The greatest leaders, the most wonderful characters whom I have known often say that they are still learning, and not only that, they tell you that they are learning something from you! They are unbelievably humble. They don’t boast about themselves: their intelligence, kindness, and achievements are all self-evident. They praise other people, and they lift other people up—consistently! That’s what real leaders are like!
True leaders don’t create followers, they create more leaders. (Ziad K. Abdelnour)
If you are in a leadership position, and if you are willing to have a sincere and humble attitude of learning from your clients, students, peers, workers, or members, you would not only be an exceptional leader, but also a growing person yourself.
Lifelong learners are humble and do not consider themselves as all-knowing, which is one of the healthiest, happiest ways to live.
Humility helps you appreciate and experience life in such a deeply moving, extraordinary way. It helps you grow, learn, and change for the better. It brings you healthy relationships in life, and people respect you sincerely.
I would love to keep being a learner!
I have always had a busy schedule throughout most of my life. Not only do I have responsibilities and goals, I also like to spend much time listening to or helping other people. I had just started volunteering to visit elderly patients in a hospital setting last month, which is a meaningful experience for me. I admire many elders’ courage, positivity, and resilience—they are inspiring, people whom we can all learn from!
Sometimes, people are surprised to know that I still have time for myself, for my hobbies! I spend much time reading and writing, taking and editing photographs, exercising, doing art, learning new things, etc. When people see my paintings or photography work, they ask me, “How do you still have time for these leisure activities?”
To me, hobbies and interests are not simply optional things in life! They are mandatory! They are basic necessities to live a healthy life! They are not something that I will only do when I have time. I make time for them. They are part of my life, because they are the things that give me peace, energy, and confidence, which will help me achieve my goals much more effectively!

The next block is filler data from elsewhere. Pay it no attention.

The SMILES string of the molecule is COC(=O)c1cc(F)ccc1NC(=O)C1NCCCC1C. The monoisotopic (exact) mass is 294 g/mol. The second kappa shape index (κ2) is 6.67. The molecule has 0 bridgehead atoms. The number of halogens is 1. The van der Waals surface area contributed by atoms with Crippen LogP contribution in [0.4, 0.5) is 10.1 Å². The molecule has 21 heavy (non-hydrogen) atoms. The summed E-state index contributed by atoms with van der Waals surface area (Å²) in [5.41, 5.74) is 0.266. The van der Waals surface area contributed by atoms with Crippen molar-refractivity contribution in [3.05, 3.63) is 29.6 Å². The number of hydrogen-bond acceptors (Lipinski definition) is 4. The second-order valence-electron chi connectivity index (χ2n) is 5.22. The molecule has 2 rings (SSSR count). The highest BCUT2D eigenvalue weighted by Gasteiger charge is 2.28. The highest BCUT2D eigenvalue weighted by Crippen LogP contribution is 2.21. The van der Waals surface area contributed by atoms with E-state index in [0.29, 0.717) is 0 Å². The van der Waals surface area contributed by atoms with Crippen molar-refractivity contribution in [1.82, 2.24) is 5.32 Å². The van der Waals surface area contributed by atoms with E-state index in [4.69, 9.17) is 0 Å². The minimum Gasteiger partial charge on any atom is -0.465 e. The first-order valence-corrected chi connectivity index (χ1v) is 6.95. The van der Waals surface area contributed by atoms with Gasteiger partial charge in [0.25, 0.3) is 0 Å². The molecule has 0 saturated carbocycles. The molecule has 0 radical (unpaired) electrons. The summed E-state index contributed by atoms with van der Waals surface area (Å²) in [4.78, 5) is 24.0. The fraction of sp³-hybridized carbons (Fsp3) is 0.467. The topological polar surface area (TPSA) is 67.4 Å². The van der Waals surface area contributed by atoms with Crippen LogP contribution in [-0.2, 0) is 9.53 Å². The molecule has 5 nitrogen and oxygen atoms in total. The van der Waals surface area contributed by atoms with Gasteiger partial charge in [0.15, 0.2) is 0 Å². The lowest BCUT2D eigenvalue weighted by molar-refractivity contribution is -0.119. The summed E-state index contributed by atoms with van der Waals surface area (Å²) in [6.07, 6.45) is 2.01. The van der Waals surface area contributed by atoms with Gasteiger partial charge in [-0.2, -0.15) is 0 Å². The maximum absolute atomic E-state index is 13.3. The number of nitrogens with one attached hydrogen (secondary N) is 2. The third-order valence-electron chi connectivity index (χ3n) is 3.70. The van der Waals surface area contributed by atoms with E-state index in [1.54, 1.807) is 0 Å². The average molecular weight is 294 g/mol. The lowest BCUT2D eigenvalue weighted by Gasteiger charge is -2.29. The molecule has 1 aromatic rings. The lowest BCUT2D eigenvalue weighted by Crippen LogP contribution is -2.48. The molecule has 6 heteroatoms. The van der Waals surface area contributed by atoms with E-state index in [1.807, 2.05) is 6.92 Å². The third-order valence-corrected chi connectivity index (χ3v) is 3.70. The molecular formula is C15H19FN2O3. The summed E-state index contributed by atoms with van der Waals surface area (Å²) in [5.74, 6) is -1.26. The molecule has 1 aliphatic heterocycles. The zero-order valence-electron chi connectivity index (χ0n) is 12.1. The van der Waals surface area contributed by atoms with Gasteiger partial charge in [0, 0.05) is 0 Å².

Take time to do what makes your soul happy. (Author Unknown)
Confidence, setbacks, and goals
I strive to maintain my confidence, even when times are hard. Sometimes it is difficult to remain confident, but my confidence is something that has helped me tremendously whenever I encounter setbacks in life. My confidence helps me stay calm, think rationally, find opportunities, or change paths. I do not feel devastated. And my confidence or a sense of security does not just come in one day—to me, I have worked hard for it, a little by little over the past decade. By sharing this, I would like to encourage you to also build your confidence—it takes time, courage, and practice. Building confidence requires gentle care and guidance.
Building healthy self-esteem is not equivalent to arrogance; it requires an integration of humility and self-acceptance. It involves open-mindedness to be willing to see your flaws or weaknesses, challenge yourself, and make positive changes. There is always room for improvement! Be humble and be brave. Compete with yourself, not with other people! It also involves knowing yourself very well and nourishing the core, positive parts of yourself without changing them just to be liked or to be accepted by others.
Don’t let anyone define you. You define yourself. (Billie Jean King)
It takes time to come to a point where you can shrug at how people treat you, what people think about you, or what people say behind your back. So if you are not there yet, be patient or seek help!
Your time is limited, so don’t waste it living someone else’s life. Don’t be trapped by dogma—which is living with the results of other people’s thinking. Don't let the noise of others’ opinions drown out your own inner voice. And most important, have courage to follow your heart and intuition. They somehow already know what you truly want to become. Everything else is secondary. (Steve Jobs)